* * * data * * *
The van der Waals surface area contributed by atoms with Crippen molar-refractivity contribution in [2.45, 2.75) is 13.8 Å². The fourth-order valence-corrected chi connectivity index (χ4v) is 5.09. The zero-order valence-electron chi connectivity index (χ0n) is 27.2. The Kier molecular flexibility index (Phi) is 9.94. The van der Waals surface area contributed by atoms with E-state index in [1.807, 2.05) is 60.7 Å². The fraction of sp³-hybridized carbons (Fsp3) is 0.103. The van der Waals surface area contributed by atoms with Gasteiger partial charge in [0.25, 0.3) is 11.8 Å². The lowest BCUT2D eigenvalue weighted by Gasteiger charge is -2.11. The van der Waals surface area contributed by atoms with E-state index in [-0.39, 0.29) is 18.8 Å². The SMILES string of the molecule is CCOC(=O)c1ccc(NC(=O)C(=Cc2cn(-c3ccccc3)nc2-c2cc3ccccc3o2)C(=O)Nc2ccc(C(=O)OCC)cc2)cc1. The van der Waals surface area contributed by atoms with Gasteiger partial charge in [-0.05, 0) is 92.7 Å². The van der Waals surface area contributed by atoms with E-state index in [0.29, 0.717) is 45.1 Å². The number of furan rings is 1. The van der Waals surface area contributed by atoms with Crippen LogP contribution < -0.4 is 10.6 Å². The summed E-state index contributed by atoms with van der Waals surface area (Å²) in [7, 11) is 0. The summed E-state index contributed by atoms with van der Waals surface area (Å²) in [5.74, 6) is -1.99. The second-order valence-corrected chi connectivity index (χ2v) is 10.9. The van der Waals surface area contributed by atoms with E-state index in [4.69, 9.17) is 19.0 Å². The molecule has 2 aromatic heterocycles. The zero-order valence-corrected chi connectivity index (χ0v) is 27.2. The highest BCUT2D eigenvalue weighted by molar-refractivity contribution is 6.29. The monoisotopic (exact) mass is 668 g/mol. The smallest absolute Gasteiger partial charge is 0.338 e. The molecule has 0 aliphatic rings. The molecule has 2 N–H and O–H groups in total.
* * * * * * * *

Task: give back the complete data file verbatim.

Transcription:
The van der Waals surface area contributed by atoms with Crippen molar-refractivity contribution in [2.45, 2.75) is 13.8 Å². The fourth-order valence-corrected chi connectivity index (χ4v) is 5.09. The zero-order valence-electron chi connectivity index (χ0n) is 27.2. The Kier molecular flexibility index (Phi) is 9.94. The van der Waals surface area contributed by atoms with E-state index in [1.807, 2.05) is 60.7 Å². The fraction of sp³-hybridized carbons (Fsp3) is 0.103. The van der Waals surface area contributed by atoms with Gasteiger partial charge in [0.25, 0.3) is 11.8 Å². The lowest BCUT2D eigenvalue weighted by Gasteiger charge is -2.11. The van der Waals surface area contributed by atoms with E-state index in [-0.39, 0.29) is 18.8 Å². The SMILES string of the molecule is CCOC(=O)c1ccc(NC(=O)C(=Cc2cn(-c3ccccc3)nc2-c2cc3ccccc3o2)C(=O)Nc2ccc(C(=O)OCC)cc2)cc1. The van der Waals surface area contributed by atoms with Gasteiger partial charge in [-0.05, 0) is 92.7 Å². The van der Waals surface area contributed by atoms with E-state index in [0.29, 0.717) is 45.1 Å². The number of furan rings is 1. The van der Waals surface area contributed by atoms with Crippen LogP contribution < -0.4 is 10.6 Å². The summed E-state index contributed by atoms with van der Waals surface area (Å²) in [7, 11) is 0. The summed E-state index contributed by atoms with van der Waals surface area (Å²) in [5.74, 6) is -1.99. The second-order valence-corrected chi connectivity index (χ2v) is 10.9. The van der Waals surface area contributed by atoms with E-state index in [4.69, 9.17) is 19.0 Å². The molecule has 2 aromatic heterocycles. The zero-order valence-corrected chi connectivity index (χ0v) is 27.2. The highest BCUT2D eigenvalue weighted by molar-refractivity contribution is 6.29. The monoisotopic (exact) mass is 668 g/mol. The smallest absolute Gasteiger partial charge is 0.338 e. The molecule has 0 aliphatic rings. The molecule has 2 N–H and O–H groups in total.